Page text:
Asbury never retired, never returned to his native land and, because of the nature of his itinerant work, never married. He died in Spotsylvania County, Va., and was interred there. Soon thereafter, his body was removed to the vault at Eutaw Street Church in Baltimore, virtual headquarters of American Methodism. In 1854 his body was reinterred in the Lord's Acre in Mt. Olivet Cemetery in Baltimore, near the graves of Robert Strawbridge, Reuben Ellis, Wilson Lee, John Haggerty and Bishops Beverly Waugh and Enoch George.

References:

Grady L. E. Carroll, Francis Asbury in North Carolina (1965).

Elmer T. Clark, An Album of Methodist History (1952), and Francis Asbury's Last Journey (ca. 1960).

Elmer T. Clark et al., The Journal and Letters of Francis Asbury, 3 vols. (1958).

J. Manning Potts, Selections from the Journal of Francis Asbury (ca. 1960).

Additional Resources:

Asbury, Francis (1745–1816), by Kenneth M. Loyer: http://onlinelibrary.wiley.com/doi/10.1002/9780470670606.wbecc0086/abstract;jsessionid=90B354B5169DD750237997E2A6F02EB9.d02t04?deniedAccessCustomisedMessage=&userIsAuthenticated=false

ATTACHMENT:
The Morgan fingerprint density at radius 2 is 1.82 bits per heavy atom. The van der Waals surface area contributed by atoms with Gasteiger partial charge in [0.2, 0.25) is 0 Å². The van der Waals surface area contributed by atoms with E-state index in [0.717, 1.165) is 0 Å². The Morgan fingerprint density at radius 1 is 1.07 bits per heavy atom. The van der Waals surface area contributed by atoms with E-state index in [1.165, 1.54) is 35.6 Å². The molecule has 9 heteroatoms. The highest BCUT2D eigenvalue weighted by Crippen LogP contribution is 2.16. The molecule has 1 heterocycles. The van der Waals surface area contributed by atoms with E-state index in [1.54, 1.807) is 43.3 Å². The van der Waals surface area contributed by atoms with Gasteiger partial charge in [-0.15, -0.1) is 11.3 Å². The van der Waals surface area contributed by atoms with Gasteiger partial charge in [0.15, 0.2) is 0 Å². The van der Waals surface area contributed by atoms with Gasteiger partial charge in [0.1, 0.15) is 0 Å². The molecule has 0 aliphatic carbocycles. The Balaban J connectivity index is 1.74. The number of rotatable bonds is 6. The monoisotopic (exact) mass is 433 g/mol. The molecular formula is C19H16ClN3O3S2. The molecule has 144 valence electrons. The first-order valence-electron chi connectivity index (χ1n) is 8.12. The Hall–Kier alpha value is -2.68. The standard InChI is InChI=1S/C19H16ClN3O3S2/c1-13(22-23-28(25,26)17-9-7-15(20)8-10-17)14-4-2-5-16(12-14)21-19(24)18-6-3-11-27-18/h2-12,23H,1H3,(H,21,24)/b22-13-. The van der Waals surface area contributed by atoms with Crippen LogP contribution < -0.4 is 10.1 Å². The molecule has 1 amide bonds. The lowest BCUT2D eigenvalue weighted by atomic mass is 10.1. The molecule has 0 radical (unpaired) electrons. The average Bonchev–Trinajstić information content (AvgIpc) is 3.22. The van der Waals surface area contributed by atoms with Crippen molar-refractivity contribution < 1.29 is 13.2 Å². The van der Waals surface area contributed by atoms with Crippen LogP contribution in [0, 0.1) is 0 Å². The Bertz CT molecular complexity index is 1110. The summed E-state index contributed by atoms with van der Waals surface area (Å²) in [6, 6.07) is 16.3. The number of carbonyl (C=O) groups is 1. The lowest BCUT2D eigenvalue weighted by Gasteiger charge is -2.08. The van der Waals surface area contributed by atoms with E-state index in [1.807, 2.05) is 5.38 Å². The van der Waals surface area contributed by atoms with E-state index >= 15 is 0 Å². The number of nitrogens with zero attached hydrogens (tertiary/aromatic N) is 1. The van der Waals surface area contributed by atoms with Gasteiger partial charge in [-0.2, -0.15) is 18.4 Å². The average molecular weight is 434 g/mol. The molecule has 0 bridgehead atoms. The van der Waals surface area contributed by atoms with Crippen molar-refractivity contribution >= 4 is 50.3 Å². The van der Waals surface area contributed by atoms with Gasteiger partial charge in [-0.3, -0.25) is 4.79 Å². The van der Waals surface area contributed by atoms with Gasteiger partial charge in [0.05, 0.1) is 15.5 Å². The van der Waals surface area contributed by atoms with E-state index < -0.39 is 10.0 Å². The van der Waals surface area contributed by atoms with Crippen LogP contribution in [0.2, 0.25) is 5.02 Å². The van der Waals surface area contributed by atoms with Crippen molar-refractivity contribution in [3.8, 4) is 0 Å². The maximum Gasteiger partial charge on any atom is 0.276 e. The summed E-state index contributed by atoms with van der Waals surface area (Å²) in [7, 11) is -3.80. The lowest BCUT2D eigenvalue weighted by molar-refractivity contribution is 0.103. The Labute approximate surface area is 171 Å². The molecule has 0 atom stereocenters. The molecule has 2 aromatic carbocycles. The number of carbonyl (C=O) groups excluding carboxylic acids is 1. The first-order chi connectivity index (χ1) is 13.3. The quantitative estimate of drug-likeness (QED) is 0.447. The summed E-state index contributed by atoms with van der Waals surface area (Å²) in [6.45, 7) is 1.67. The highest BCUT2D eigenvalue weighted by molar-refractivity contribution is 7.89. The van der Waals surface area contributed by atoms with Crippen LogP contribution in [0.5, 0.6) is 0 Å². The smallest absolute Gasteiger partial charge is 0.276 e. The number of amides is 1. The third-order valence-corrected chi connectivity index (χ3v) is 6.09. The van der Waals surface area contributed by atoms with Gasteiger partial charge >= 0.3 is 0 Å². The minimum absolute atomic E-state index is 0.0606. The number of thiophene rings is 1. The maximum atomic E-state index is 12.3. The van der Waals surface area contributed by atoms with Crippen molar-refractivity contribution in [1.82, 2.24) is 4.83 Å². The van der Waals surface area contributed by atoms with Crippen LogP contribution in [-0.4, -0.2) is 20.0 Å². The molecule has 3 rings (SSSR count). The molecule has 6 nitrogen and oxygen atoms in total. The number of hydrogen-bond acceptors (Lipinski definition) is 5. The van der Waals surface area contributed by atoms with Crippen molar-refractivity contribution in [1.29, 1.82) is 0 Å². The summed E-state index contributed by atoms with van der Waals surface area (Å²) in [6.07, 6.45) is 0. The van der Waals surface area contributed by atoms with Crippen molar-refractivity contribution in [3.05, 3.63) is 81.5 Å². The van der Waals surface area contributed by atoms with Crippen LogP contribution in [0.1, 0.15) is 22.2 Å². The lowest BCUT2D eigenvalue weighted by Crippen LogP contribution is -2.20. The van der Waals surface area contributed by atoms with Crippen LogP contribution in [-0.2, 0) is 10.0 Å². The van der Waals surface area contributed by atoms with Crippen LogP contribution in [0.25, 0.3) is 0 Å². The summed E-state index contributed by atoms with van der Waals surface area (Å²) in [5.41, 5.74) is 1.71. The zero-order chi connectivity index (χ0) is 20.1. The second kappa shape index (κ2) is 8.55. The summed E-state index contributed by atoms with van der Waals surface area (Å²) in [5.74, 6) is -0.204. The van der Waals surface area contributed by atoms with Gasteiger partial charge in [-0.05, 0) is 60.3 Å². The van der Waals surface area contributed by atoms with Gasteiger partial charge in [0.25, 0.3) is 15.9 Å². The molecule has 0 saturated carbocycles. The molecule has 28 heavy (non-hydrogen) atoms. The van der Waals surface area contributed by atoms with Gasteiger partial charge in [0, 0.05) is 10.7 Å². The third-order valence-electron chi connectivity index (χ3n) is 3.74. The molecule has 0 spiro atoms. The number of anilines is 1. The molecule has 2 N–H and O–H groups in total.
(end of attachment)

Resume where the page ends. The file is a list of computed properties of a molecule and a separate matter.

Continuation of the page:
Asbury, Francis 1745-1816, WorldCat: http://orlabs.oclc.org/identities/lccn-n82-97730

Francis Asbury in the Internet Archive: http://archive.org/search.php?query=mediatype%3Atexts%20AND%20subject%3A%22Asbury%2C%20Francis%2C%201745-1816%22

General Commission on Archives & History, The United Methodist Church: http://www.gcah.org/site/apps/nlnet/content3.aspx?c=ghKJI0PHIoE&b=3637665&ct=4505851

"Transparency, Slide, Accession #: H.1965.133.2." . North Carolina Museum of History.

Search results for 'Francis Asbury' in the North Carolina Digital Collections.

Image Credits:

Strickland, W. P. (William Peter). New York, Carlton & Porter. The. http://archive.org/details/pioneerbishoporl00stri (accessed February 6, 2013).

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Copyright notice

This article is from the Dictionary of North Carolina Biography, 6 volumes, edited by William S. Powell. Copyright ©1979-1996 by the University of North Carolina Press. Used by permission of the publisher. For personal use and not for further distribution. Please submit permission requests for other use directly to the publisher.